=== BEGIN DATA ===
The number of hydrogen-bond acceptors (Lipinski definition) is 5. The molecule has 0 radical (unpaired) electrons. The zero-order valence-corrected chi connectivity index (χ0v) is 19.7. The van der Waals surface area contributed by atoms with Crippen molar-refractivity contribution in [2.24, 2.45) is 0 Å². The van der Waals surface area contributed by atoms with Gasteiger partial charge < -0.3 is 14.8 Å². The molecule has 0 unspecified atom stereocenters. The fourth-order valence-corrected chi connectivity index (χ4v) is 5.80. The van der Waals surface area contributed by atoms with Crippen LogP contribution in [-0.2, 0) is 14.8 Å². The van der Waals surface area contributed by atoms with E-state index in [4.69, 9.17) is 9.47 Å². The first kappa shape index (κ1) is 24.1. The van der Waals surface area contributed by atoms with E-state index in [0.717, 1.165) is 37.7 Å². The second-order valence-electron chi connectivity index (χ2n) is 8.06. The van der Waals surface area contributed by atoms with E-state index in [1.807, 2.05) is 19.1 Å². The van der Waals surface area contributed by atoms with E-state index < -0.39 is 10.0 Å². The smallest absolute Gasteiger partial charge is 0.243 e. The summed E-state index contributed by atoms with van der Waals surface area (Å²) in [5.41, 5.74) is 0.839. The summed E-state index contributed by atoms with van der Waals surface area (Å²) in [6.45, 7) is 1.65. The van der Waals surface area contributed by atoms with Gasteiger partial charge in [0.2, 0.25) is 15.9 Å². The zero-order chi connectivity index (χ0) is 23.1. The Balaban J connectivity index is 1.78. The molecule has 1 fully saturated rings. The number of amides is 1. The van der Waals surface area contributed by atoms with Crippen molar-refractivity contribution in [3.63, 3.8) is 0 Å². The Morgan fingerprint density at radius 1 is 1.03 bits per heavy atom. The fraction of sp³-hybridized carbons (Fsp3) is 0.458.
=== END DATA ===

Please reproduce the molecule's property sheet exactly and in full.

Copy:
The number of hydrogen-bond acceptors (Lipinski definition) is 5. The molecule has 0 radical (unpaired) electrons. The zero-order valence-corrected chi connectivity index (χ0v) is 19.7. The van der Waals surface area contributed by atoms with Crippen molar-refractivity contribution in [2.24, 2.45) is 0 Å². The van der Waals surface area contributed by atoms with Gasteiger partial charge < -0.3 is 14.8 Å². The molecule has 0 unspecified atom stereocenters. The fourth-order valence-corrected chi connectivity index (χ4v) is 5.80. The van der Waals surface area contributed by atoms with Crippen LogP contribution in [-0.2, 0) is 14.8 Å². The van der Waals surface area contributed by atoms with E-state index in [4.69, 9.17) is 9.47 Å². The first kappa shape index (κ1) is 24.1. The van der Waals surface area contributed by atoms with E-state index in [0.717, 1.165) is 37.7 Å². The second-order valence-electron chi connectivity index (χ2n) is 8.06. The van der Waals surface area contributed by atoms with E-state index in [1.807, 2.05) is 19.1 Å². The van der Waals surface area contributed by atoms with E-state index < -0.39 is 10.0 Å². The smallest absolute Gasteiger partial charge is 0.243 e. The summed E-state index contributed by atoms with van der Waals surface area (Å²) in [5.41, 5.74) is 0.839. The summed E-state index contributed by atoms with van der Waals surface area (Å²) in [6.45, 7) is 1.65. The van der Waals surface area contributed by atoms with Gasteiger partial charge in [0.2, 0.25) is 15.9 Å². The zero-order chi connectivity index (χ0) is 23.1. The Balaban J connectivity index is 1.78. The molecule has 1 fully saturated rings. The number of amides is 1. The van der Waals surface area contributed by atoms with Crippen molar-refractivity contribution in [3.63, 3.8) is 0 Å². The Morgan fingerprint density at radius 1 is 1.03 bits per heavy atom. The fraction of sp³-hybridized carbons (Fsp3) is 0.458.